Dr Matthew Barrow
Senior Lecturer
Telephone: (01792) 602289
Room: Academic Office
Engineering Central
Bay Campus


  1. & Validation of Optimal Fourier Rheometry for rapidly gelling materials and its application in the study of collagen gelation. Journal of Non-Newtonian Fluid Mechanics 222, 253-259.
  2. & Studies of cavitation and ice nucleation in ‘doubly-metastable’ water: time-lapse photography and neutron diffraction. Physical Chemistry Chemical Physics 14(38), 13255-13261.
  3. & Rheometry and associated techniques for blood coagulation studies. Medical Engineering & Physics 30(6), 671-679.
  4. & Effect of solvent choice on breath-figure-templated assembly of “holey” polymer films. EPL (Europhysics Letters) 91(3), 38001
  5. & Fractal analysis of viscoelastic data with automated gel point location and its potential application in the investigation of therapeutically modified blood coagulation. Rheologica Acta 49(9), 901


  • EG-M01 Complex Fluids and Rheology

    This module considers the rheology of complex fluids. Course content provides an introduction to rheology from basic classifications of non-Newtonian materials to how the material properties affect processing operations. Consideration is given to the influence of product rheology and the manufacturing process, quality control and how this influences performance and end-user perception. Rheological methods for the characterisation of non-Newtonian materials are reviewed and means by which the results of such tests can be used to describe and predict advanced aspects of transport processes involving non-Newtonian fluids are considered. Materials of interest range from simple inelastic time-independent fluids to more complex viscoelastic systems. Measurement techniques considered range from simple shear viscometers to advanced rheometrical techniques for the characterisation of evolving systems (those which are changing with time due to chemical or physical transformation) and further techniques for the measurement of the extensional viscosity of mobile elastic fluids are reviewed.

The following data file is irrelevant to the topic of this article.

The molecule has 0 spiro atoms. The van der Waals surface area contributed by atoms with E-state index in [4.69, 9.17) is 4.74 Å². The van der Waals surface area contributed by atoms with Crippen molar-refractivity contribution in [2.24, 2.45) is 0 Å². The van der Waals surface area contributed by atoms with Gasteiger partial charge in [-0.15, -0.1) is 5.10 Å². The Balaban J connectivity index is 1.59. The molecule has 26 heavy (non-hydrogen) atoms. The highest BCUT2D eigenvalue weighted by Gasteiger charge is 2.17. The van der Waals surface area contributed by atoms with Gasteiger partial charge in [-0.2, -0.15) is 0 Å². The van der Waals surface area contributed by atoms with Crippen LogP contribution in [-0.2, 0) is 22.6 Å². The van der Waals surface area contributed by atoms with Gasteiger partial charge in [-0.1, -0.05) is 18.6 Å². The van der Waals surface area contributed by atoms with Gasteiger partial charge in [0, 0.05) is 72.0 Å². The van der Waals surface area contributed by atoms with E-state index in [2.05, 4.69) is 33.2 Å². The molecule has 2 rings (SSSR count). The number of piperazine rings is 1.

• EGA102 Process Analysis and Design

    This module requires students to tackle a variety of problems often working as part of a team. The module is constructively aligned with fundamental content delivered in EG100 (Chemical Process Principles) and EGA114 (Chemical Engineering Science). The module also introduces more advanced theory related to material balances involving recycles and basic separation processes. Students are required to interrogate and apply taught concepts, analyse process engineering scenarios and synthesize a viable manufacturing solution. The main component within the module consists of a design project which forms the basis of a group report. The report shall address multiple aspects ranging from process flow diagrams, applied theory (material and energy balance calculations using spreadsheets), independent research of material properties and select unit operations.

  • EGA319 Environmental Engineering Design Project

    This module aims to give Environmental Engineering students experience in handling a complex and integrated process design. This task will require, and so reinforce, the material taught throughout the whole undergraduate course. The module provides training and working in a team environment on a major project and incorporates business skills and sustainability.

  • EGA326 Chemical Engineering Design Project

    This module aims to give students experience in handling a complex and integrated engineering process design. This task will require, and so reinforce, the material taught throughout the undergraduate course and an additional amount of material from directed private study. The module provides transferable skills related to for working in a team environment on a major project.

  • EGCM30 MSc Dissertation - Chemical Engineering

    The dissertation study will generally be carried out on a research topic associated with, and supervised by, a member of staff from the Chemical Engineering Portfolio. Study for the dissertation, which may be based on practical, industrial, or literature work, or any combination of these, is carried out over a period of about 12 weeks, with the dissertation submitted at the end of September.